Secondary Education

Education FairMultipurpose Home Schools

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MHC multipurpose homes are operated in partnership with the NC Department of Public Safety have on-site teachers who individually assess and educate teens in care.

These teens come to group homes as repeat juvenile offenders, referred by a court counselor or judge, and they’re often behind grade level when they arrive. It’s the job of group home teachers and staff to help them catch up and shed bad habits.

Standardized test scores show they’re succeeding. Math and reading data show students improve dramatically in MHC group homes—some by multiple grade levels.

This kind of progress is possible because group home teachers test the teens when they arrive and then tackle strengths and weaknesses, which may be rooted in learning difficulties or behavioral problems. They’re able to work individually with the students and help with studying and homework. The results often surprise the kids, say Shannon Tuzo, director of residential services. “It’s eye opening and inspiring to them when their scores improve and they see they can do better than they thought they could. That taste of success is very motivating.”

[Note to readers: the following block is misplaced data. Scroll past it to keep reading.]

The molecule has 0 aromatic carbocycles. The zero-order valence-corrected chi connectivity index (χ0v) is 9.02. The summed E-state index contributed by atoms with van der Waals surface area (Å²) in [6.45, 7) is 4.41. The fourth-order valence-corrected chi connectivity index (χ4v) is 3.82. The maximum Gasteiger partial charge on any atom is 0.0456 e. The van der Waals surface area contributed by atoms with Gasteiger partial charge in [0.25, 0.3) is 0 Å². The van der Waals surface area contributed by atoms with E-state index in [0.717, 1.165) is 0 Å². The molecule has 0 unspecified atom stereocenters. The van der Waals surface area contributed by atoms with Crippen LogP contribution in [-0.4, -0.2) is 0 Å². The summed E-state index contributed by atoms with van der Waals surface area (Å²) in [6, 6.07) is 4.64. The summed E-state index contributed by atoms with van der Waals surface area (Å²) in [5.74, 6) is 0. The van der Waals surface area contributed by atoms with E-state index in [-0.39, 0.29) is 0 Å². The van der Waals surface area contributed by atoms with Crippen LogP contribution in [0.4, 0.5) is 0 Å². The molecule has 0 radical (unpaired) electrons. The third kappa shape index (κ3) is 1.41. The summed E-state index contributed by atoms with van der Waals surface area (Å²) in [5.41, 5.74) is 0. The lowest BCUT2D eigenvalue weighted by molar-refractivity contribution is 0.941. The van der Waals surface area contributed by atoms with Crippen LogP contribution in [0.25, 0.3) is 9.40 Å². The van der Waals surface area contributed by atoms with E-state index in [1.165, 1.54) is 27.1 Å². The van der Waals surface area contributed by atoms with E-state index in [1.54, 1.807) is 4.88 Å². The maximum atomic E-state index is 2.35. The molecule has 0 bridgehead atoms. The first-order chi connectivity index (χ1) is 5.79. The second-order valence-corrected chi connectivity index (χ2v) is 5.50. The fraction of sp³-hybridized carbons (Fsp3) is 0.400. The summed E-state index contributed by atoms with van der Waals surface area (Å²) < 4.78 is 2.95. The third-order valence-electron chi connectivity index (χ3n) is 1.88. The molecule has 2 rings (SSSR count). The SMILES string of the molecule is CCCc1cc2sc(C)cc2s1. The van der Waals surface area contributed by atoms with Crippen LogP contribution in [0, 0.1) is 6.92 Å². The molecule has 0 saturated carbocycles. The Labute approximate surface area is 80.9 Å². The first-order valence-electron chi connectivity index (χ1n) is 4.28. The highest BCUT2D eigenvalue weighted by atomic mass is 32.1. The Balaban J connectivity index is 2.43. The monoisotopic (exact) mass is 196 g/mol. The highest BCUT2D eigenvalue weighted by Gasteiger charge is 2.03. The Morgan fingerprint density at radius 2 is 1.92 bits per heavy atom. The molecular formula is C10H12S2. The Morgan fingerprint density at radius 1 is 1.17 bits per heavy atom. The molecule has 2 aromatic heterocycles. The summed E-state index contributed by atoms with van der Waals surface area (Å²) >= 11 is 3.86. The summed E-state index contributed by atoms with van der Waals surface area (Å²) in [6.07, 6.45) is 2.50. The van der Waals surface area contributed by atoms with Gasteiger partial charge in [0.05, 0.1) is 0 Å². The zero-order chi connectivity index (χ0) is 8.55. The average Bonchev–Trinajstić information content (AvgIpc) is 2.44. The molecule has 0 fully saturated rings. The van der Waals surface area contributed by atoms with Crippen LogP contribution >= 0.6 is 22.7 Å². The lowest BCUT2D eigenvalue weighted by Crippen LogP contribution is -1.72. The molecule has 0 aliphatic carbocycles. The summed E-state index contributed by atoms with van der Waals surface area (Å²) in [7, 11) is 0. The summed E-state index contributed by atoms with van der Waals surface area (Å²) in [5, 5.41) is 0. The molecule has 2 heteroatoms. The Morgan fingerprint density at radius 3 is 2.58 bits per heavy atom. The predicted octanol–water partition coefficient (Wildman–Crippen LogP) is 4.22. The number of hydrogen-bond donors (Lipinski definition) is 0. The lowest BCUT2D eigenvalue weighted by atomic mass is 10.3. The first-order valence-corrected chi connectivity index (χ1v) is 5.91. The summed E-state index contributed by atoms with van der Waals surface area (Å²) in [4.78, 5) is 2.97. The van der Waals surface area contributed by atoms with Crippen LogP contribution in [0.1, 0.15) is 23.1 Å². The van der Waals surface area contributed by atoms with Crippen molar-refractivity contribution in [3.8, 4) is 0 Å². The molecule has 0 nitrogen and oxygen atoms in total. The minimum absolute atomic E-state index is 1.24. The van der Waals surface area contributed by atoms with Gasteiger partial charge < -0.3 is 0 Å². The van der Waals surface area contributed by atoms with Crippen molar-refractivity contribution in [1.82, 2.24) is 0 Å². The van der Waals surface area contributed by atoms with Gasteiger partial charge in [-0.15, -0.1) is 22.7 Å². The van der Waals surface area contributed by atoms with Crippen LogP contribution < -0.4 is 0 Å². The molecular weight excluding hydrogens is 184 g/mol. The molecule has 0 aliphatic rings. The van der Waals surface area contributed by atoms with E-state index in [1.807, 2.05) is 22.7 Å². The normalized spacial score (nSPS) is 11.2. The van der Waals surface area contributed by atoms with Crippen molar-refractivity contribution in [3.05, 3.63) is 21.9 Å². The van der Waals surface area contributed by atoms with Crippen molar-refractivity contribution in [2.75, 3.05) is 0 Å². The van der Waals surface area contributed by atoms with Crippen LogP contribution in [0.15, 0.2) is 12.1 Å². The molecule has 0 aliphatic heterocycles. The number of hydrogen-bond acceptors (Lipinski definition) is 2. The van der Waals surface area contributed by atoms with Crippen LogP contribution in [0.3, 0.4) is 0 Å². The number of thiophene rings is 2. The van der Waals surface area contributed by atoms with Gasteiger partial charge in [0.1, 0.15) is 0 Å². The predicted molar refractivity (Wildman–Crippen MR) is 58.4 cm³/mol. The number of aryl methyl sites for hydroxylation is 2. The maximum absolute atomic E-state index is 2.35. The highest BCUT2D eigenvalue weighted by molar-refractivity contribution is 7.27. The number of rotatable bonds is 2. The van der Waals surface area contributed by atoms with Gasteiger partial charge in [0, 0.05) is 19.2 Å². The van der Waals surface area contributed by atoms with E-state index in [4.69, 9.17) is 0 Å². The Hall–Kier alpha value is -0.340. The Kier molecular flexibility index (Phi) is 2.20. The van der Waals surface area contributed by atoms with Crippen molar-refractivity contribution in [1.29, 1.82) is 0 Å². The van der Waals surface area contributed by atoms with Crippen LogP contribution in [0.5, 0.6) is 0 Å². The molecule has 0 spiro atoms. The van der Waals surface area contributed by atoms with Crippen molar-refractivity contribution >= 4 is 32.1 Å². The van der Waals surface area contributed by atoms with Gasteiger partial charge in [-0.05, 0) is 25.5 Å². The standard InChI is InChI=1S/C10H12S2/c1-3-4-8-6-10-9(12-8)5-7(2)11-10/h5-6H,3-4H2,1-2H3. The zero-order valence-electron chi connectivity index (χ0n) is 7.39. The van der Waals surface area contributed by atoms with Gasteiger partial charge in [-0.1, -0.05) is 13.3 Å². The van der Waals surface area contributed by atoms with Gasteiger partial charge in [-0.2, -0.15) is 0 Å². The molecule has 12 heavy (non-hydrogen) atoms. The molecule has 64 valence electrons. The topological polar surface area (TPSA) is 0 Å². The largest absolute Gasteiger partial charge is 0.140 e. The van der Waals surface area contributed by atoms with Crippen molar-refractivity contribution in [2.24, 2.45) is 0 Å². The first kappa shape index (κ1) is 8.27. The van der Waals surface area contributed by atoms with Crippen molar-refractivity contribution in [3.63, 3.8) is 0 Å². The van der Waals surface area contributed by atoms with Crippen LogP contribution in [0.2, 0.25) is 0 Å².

The model of care used in group homes stresses personal responsibility, hard work and goal setting, and privileges such as visits home are earned through good behaviors and effort in the classroom. For this reason, academic improvements usually dovetail with other behavioral changes, Tuzo says, and MHC extends its services with six months of follow-up care once a teen has gone home.